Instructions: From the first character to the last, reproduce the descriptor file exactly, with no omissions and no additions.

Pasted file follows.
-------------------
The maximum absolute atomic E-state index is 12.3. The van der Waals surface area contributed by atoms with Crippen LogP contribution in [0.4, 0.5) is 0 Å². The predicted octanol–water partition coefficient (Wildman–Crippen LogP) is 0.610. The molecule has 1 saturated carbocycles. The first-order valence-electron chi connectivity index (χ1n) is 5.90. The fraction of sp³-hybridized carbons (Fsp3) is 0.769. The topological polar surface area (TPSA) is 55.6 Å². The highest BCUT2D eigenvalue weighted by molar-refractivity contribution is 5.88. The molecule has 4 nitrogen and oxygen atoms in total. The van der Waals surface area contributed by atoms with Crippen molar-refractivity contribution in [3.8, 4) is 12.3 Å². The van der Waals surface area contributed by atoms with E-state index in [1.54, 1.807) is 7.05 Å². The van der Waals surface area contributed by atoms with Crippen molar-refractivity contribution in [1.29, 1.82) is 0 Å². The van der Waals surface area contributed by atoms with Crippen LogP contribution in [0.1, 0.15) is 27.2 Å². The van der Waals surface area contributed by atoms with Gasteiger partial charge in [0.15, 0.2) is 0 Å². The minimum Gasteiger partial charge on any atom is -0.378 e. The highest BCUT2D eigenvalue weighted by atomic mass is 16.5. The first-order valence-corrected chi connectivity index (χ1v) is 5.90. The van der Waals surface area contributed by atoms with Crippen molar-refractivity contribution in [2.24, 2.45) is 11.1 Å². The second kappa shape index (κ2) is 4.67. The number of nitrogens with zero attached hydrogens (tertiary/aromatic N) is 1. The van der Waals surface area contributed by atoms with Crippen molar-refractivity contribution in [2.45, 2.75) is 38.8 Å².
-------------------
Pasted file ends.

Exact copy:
The maximum absolute atomic E-state index is 12.3. The van der Waals surface area contributed by atoms with Crippen LogP contribution in [0.4, 0.5) is 0 Å². The predicted octanol–water partition coefficient (Wildman–Crippen LogP) is 0.610. The molecule has 1 saturated carbocycles. The first-order valence-electron chi connectivity index (χ1n) is 5.90. The fraction of sp³-hybridized carbons (Fsp3) is 0.769. The topological polar surface area (TPSA) is 55.6 Å². The highest BCUT2D eigenvalue weighted by molar-refractivity contribution is 5.88. The molecule has 4 nitrogen and oxygen atoms in total. The van der Waals surface area contributed by atoms with Crippen molar-refractivity contribution in [3.8, 4) is 12.3 Å². The van der Waals surface area contributed by atoms with E-state index in [1.54, 1.807) is 7.05 Å². The van der Waals surface area contributed by atoms with Crippen molar-refractivity contribution in [1.29, 1.82) is 0 Å². The van der Waals surface area contributed by atoms with Crippen LogP contribution in [0.1, 0.15) is 27.2 Å². The van der Waals surface area contributed by atoms with Gasteiger partial charge in [0.15, 0.2) is 0 Å². The minimum Gasteiger partial charge on any atom is -0.378 e. The highest BCUT2D eigenvalue weighted by atomic mass is 16.5. The first-order valence-corrected chi connectivity index (χ1v) is 5.90. The van der Waals surface area contributed by atoms with Crippen molar-refractivity contribution in [2.24, 2.45) is 11.1 Å². The second kappa shape index (κ2) is 4.67. The number of nitrogens with zero attached hydrogens (tertiary/aromatic N) is 1. The van der Waals surface area contributed by atoms with Crippen molar-refractivity contribution in [2.45, 2.75) is 38.8 Å².